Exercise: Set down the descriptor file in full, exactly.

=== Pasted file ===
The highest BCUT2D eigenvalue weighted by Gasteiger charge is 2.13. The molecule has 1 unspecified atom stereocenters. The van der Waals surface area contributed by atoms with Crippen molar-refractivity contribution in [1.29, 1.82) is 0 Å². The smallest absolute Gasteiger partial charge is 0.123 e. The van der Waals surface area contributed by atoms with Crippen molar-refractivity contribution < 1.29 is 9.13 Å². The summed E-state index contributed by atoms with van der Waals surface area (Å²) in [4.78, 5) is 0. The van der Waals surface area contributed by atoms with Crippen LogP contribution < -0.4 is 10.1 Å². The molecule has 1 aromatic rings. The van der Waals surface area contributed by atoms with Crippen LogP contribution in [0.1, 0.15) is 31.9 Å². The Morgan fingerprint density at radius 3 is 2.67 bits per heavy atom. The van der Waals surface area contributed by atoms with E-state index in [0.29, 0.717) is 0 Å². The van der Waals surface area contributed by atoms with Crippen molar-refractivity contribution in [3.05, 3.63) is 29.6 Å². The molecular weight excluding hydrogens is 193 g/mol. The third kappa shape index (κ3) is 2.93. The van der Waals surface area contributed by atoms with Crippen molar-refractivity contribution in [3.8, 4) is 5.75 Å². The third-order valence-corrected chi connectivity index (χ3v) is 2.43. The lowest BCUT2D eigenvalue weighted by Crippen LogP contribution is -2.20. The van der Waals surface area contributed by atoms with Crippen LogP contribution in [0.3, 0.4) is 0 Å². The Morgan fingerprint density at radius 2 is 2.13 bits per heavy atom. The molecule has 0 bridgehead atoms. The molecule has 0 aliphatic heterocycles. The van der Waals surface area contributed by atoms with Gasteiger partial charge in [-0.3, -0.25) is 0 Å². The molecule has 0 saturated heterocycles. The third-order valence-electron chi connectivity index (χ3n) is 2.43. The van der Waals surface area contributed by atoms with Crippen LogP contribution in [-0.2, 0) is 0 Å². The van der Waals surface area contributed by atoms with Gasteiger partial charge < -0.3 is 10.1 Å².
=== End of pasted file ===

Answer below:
The highest BCUT2D eigenvalue weighted by Gasteiger charge is 2.13. The molecule has 1 unspecified atom stereocenters. The van der Waals surface area contributed by atoms with Crippen molar-refractivity contribution in [1.29, 1.82) is 0 Å². The smallest absolute Gasteiger partial charge is 0.123 e. The van der Waals surface area contributed by atoms with Crippen molar-refractivity contribution < 1.29 is 9.13 Å². The summed E-state index contributed by atoms with van der Waals surface area (Å²) in [4.78, 5) is 0. The van der Waals surface area contributed by atoms with Crippen LogP contribution < -0.4 is 10.1 Å². The molecule has 1 aromatic rings. The van der Waals surface area contributed by atoms with Crippen LogP contribution in [0.1, 0.15) is 31.9 Å². The Morgan fingerprint density at radius 3 is 2.67 bits per heavy atom. The van der Waals surface area contributed by atoms with E-state index in [0.29, 0.717) is 0 Å². The van der Waals surface area contributed by atoms with Crippen molar-refractivity contribution in [3.05, 3.63) is 29.6 Å². The molecular weight excluding hydrogens is 193 g/mol. The third kappa shape index (κ3) is 2.93. The van der Waals surface area contributed by atoms with Crippen molar-refractivity contribution in [3.8, 4) is 5.75 Å². The third-order valence-corrected chi connectivity index (χ3v) is 2.43. The lowest BCUT2D eigenvalue weighted by Crippen LogP contribution is -2.20. The van der Waals surface area contributed by atoms with Crippen LogP contribution in [0.3, 0.4) is 0 Å². The Morgan fingerprint density at radius 2 is 2.13 bits per heavy atom. The molecule has 0 bridgehead atoms. The molecule has 0 aliphatic heterocycles. The van der Waals surface area contributed by atoms with Gasteiger partial charge in [-0.3, -0.25) is 0 Å². The molecule has 0 saturated heterocycles. The third-order valence-electron chi connectivity index (χ3n) is 2.43. The van der Waals surface area contributed by atoms with Crippen LogP contribution in [-0.2, 0) is 0 Å². The van der Waals surface area contributed by atoms with Gasteiger partial charge < -0.3 is 10.1 Å².